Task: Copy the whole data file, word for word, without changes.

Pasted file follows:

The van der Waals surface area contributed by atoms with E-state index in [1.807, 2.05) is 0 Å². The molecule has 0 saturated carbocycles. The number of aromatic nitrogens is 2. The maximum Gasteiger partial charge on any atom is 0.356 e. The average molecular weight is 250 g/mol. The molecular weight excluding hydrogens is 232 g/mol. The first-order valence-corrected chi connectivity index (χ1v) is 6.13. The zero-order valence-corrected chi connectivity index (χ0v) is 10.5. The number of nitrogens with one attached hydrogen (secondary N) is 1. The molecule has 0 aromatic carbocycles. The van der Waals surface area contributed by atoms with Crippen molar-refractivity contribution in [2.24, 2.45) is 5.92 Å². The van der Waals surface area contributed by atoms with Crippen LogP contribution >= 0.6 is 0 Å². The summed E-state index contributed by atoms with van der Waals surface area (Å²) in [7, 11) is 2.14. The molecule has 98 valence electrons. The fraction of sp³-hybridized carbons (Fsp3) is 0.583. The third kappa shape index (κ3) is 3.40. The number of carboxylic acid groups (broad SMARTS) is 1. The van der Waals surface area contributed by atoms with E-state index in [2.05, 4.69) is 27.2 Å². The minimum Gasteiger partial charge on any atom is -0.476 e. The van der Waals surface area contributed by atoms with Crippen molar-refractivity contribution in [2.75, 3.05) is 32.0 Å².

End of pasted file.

The van der Waals surface area contributed by atoms with E-state index in [1.807, 2.05) is 0 Å². The molecule has 0 saturated carbocycles. The number of aromatic nitrogens is 2. The maximum Gasteiger partial charge on any atom is 0.356 e. The average molecular weight is 250 g/mol. The molecular weight excluding hydrogens is 232 g/mol. The first-order valence-corrected chi connectivity index (χ1v) is 6.13. The zero-order valence-corrected chi connectivity index (χ0v) is 10.5. The number of nitrogens with one attached hydrogen (secondary N) is 1. The molecule has 0 aromatic carbocycles. The van der Waals surface area contributed by atoms with Crippen molar-refractivity contribution in [2.24, 2.45) is 5.92 Å². The van der Waals surface area contributed by atoms with Crippen LogP contribution >= 0.6 is 0 Å². The summed E-state index contributed by atoms with van der Waals surface area (Å²) in [7, 11) is 2.14. The molecule has 98 valence electrons. The fraction of sp³-hybridized carbons (Fsp3) is 0.583. The third kappa shape index (κ3) is 3.40. The number of carboxylic acid groups (broad SMARTS) is 1. The van der Waals surface area contributed by atoms with E-state index in [2.05, 4.69) is 27.2 Å². The minimum Gasteiger partial charge on any atom is -0.476 e. The van der Waals surface area contributed by atoms with Crippen molar-refractivity contribution in [2.75, 3.05) is 32.0 Å².